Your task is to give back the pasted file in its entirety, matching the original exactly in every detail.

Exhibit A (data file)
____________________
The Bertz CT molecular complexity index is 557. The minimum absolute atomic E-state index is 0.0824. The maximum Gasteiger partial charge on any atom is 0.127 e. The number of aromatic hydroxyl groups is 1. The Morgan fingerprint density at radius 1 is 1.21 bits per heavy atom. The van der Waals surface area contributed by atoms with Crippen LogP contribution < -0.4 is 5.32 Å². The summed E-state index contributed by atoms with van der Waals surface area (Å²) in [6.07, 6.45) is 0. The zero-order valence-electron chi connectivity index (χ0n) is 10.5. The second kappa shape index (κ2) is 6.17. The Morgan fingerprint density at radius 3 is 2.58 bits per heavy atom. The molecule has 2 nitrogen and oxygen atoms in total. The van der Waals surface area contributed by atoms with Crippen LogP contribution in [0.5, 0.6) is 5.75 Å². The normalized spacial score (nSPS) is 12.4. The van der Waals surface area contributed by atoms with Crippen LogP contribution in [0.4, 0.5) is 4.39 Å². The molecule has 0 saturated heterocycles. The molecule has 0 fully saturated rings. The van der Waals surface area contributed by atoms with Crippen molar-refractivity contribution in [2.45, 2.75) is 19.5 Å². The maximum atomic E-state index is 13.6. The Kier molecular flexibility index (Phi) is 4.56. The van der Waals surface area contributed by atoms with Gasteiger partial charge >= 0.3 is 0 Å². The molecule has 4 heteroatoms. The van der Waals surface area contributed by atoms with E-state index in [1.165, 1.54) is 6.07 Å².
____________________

The Bertz CT molecular complexity index is 557. The minimum absolute atomic E-state index is 0.0824. The maximum Gasteiger partial charge on any atom is 0.127 e. The number of aromatic hydroxyl groups is 1. The Morgan fingerprint density at radius 1 is 1.21 bits per heavy atom. The van der Waals surface area contributed by atoms with Crippen LogP contribution < -0.4 is 5.32 Å². The summed E-state index contributed by atoms with van der Waals surface area (Å²) in [6.07, 6.45) is 0. The zero-order valence-electron chi connectivity index (χ0n) is 10.5. The second kappa shape index (κ2) is 6.17. The Morgan fingerprint density at radius 3 is 2.58 bits per heavy atom. The molecule has 2 nitrogen and oxygen atoms in total. The van der Waals surface area contributed by atoms with Crippen LogP contribution in [0.5, 0.6) is 5.75 Å². The normalized spacial score (nSPS) is 12.4. The van der Waals surface area contributed by atoms with Crippen LogP contribution in [0.4, 0.5) is 4.39 Å². The molecule has 0 saturated heterocycles. The molecule has 0 fully saturated rings. The van der Waals surface area contributed by atoms with Crippen molar-refractivity contribution in [2.45, 2.75) is 19.5 Å². The maximum atomic E-state index is 13.6. The Kier molecular flexibility index (Phi) is 4.56. The van der Waals surface area contributed by atoms with Gasteiger partial charge >= 0.3 is 0 Å². The molecule has 4 heteroatoms. The van der Waals surface area contributed by atoms with E-state index in [1.165, 1.54) is 6.07 Å².